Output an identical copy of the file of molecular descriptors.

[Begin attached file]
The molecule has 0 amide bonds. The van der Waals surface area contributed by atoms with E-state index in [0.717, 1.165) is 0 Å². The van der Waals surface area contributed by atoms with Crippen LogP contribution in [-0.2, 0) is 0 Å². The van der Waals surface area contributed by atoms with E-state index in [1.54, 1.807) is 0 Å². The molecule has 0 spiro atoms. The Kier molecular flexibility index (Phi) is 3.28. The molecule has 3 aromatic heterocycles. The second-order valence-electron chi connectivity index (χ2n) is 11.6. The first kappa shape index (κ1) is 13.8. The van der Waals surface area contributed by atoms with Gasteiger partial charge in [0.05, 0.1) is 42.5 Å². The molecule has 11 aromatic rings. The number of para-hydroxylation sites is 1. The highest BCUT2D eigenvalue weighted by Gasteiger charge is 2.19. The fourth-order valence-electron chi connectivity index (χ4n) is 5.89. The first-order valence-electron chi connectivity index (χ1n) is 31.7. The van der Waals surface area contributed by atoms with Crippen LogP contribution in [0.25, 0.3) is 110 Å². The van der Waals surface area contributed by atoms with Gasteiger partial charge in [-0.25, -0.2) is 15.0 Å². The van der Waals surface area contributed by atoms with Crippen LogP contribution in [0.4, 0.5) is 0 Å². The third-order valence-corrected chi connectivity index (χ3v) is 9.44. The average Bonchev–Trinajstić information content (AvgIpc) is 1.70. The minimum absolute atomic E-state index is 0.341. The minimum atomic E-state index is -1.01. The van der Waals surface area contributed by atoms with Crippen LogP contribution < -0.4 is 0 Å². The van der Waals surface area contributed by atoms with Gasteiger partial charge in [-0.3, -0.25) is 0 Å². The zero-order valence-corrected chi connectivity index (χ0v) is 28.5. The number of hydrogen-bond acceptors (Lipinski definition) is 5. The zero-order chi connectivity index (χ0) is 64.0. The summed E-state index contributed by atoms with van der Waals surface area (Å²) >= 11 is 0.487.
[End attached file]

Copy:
The molecule has 0 amide bonds. The van der Waals surface area contributed by atoms with E-state index in [0.717, 1.165) is 0 Å². The van der Waals surface area contributed by atoms with Crippen LogP contribution in [-0.2, 0) is 0 Å². The van der Waals surface area contributed by atoms with E-state index in [1.54, 1.807) is 0 Å². The molecule has 0 spiro atoms. The Kier molecular flexibility index (Phi) is 3.28. The molecule has 3 aromatic heterocycles. The second-order valence-electron chi connectivity index (χ2n) is 11.6. The first kappa shape index (κ1) is 13.8. The van der Waals surface area contributed by atoms with Gasteiger partial charge in [0.05, 0.1) is 42.5 Å². The molecule has 11 aromatic rings. The number of para-hydroxylation sites is 1. The highest BCUT2D eigenvalue weighted by Gasteiger charge is 2.19. The fourth-order valence-electron chi connectivity index (χ4n) is 5.89. The first-order valence-electron chi connectivity index (χ1n) is 31.7. The van der Waals surface area contributed by atoms with Crippen LogP contribution in [0.25, 0.3) is 110 Å². The van der Waals surface area contributed by atoms with Gasteiger partial charge in [-0.25, -0.2) is 15.0 Å². The van der Waals surface area contributed by atoms with Crippen LogP contribution in [0.4, 0.5) is 0 Å². The third-order valence-corrected chi connectivity index (χ3v) is 9.44. The average Bonchev–Trinajstić information content (AvgIpc) is 1.70. The minimum absolute atomic E-state index is 0.341. The minimum atomic E-state index is -1.01. The van der Waals surface area contributed by atoms with Crippen LogP contribution < -0.4 is 0 Å². The van der Waals surface area contributed by atoms with Gasteiger partial charge in [-0.3, -0.25) is 0 Å². The zero-order valence-corrected chi connectivity index (χ0v) is 28.5. The number of hydrogen-bond acceptors (Lipinski definition) is 5. The zero-order chi connectivity index (χ0) is 64.0. The summed E-state index contributed by atoms with van der Waals surface area (Å²) >= 11 is 0.487.